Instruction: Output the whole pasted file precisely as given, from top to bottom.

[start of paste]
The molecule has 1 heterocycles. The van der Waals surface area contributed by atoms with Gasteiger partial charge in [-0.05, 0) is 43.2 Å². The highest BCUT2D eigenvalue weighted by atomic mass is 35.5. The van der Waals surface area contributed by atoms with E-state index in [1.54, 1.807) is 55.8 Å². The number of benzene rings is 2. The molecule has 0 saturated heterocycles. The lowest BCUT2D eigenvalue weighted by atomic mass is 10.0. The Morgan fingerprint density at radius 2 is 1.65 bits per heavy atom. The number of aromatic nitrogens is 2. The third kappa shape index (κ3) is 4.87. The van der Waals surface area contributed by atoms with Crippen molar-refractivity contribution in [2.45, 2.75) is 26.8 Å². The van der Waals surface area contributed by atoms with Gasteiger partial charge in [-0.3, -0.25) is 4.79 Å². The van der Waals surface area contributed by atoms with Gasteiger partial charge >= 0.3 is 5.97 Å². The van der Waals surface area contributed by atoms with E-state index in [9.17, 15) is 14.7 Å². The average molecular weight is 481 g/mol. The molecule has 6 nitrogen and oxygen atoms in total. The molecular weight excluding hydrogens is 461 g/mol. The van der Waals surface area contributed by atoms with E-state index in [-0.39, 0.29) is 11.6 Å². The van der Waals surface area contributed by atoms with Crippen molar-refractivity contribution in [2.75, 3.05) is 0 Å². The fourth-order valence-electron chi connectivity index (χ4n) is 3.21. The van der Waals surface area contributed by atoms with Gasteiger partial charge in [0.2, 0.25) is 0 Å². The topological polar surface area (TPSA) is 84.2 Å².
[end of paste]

The molecule has 1 heterocycles. The van der Waals surface area contributed by atoms with Gasteiger partial charge in [-0.05, 0) is 43.2 Å². The highest BCUT2D eigenvalue weighted by atomic mass is 35.5. The van der Waals surface area contributed by atoms with E-state index in [1.54, 1.807) is 55.8 Å². The number of benzene rings is 2. The molecule has 0 saturated heterocycles. The lowest BCUT2D eigenvalue weighted by atomic mass is 10.0. The Morgan fingerprint density at radius 2 is 1.65 bits per heavy atom. The number of aromatic nitrogens is 2. The third kappa shape index (κ3) is 4.87. The van der Waals surface area contributed by atoms with Crippen molar-refractivity contribution in [2.45, 2.75) is 26.8 Å². The van der Waals surface area contributed by atoms with Gasteiger partial charge in [-0.3, -0.25) is 4.79 Å². The van der Waals surface area contributed by atoms with Gasteiger partial charge >= 0.3 is 5.97 Å². The van der Waals surface area contributed by atoms with E-state index in [9.17, 15) is 14.7 Å². The average molecular weight is 481 g/mol. The molecule has 6 nitrogen and oxygen atoms in total. The molecular weight excluding hydrogens is 461 g/mol. The van der Waals surface area contributed by atoms with E-state index in [-0.39, 0.29) is 11.6 Å². The van der Waals surface area contributed by atoms with Crippen molar-refractivity contribution in [2.75, 3.05) is 0 Å². The fourth-order valence-electron chi connectivity index (χ4n) is 3.21. The van der Waals surface area contributed by atoms with Gasteiger partial charge in [0.2, 0.25) is 0 Å². The topological polar surface area (TPSA) is 84.2 Å².